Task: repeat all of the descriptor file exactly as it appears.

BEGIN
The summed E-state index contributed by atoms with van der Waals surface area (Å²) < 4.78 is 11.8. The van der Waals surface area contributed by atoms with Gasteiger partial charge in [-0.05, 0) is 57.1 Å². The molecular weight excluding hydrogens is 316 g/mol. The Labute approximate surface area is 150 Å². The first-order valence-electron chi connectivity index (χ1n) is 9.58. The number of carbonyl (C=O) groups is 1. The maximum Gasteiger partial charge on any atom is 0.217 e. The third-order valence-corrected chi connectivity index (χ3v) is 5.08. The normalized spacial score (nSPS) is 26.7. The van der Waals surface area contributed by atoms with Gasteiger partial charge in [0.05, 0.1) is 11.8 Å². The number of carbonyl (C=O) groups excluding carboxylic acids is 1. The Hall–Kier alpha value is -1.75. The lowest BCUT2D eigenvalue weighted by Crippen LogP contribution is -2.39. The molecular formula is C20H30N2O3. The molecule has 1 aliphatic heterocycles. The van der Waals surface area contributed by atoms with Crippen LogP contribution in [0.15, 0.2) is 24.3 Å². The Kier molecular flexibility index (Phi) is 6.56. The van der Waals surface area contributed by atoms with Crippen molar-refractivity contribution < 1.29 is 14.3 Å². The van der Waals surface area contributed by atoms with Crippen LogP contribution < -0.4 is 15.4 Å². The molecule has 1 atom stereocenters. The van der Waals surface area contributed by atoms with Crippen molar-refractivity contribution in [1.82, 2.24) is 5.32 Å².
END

The summed E-state index contributed by atoms with van der Waals surface area (Å²) < 4.78 is 11.8. The van der Waals surface area contributed by atoms with Gasteiger partial charge in [-0.05, 0) is 57.1 Å². The molecular weight excluding hydrogens is 316 g/mol. The Labute approximate surface area is 150 Å². The first-order valence-electron chi connectivity index (χ1n) is 9.58. The number of carbonyl (C=O) groups is 1. The maximum Gasteiger partial charge on any atom is 0.217 e. The third-order valence-corrected chi connectivity index (χ3v) is 5.08. The normalized spacial score (nSPS) is 26.7. The van der Waals surface area contributed by atoms with Gasteiger partial charge in [0.05, 0.1) is 11.8 Å². The number of carbonyl (C=O) groups excluding carboxylic acids is 1. The Hall–Kier alpha value is -1.75. The lowest BCUT2D eigenvalue weighted by Crippen LogP contribution is -2.39. The molecular formula is C20H30N2O3. The molecule has 1 aliphatic heterocycles. The van der Waals surface area contributed by atoms with Crippen LogP contribution in [0.15, 0.2) is 24.3 Å². The Kier molecular flexibility index (Phi) is 6.56. The van der Waals surface area contributed by atoms with Crippen molar-refractivity contribution < 1.29 is 14.3 Å². The van der Waals surface area contributed by atoms with Crippen LogP contribution < -0.4 is 15.4 Å². The molecule has 1 atom stereocenters. The van der Waals surface area contributed by atoms with Crippen molar-refractivity contribution in [1.82, 2.24) is 5.32 Å².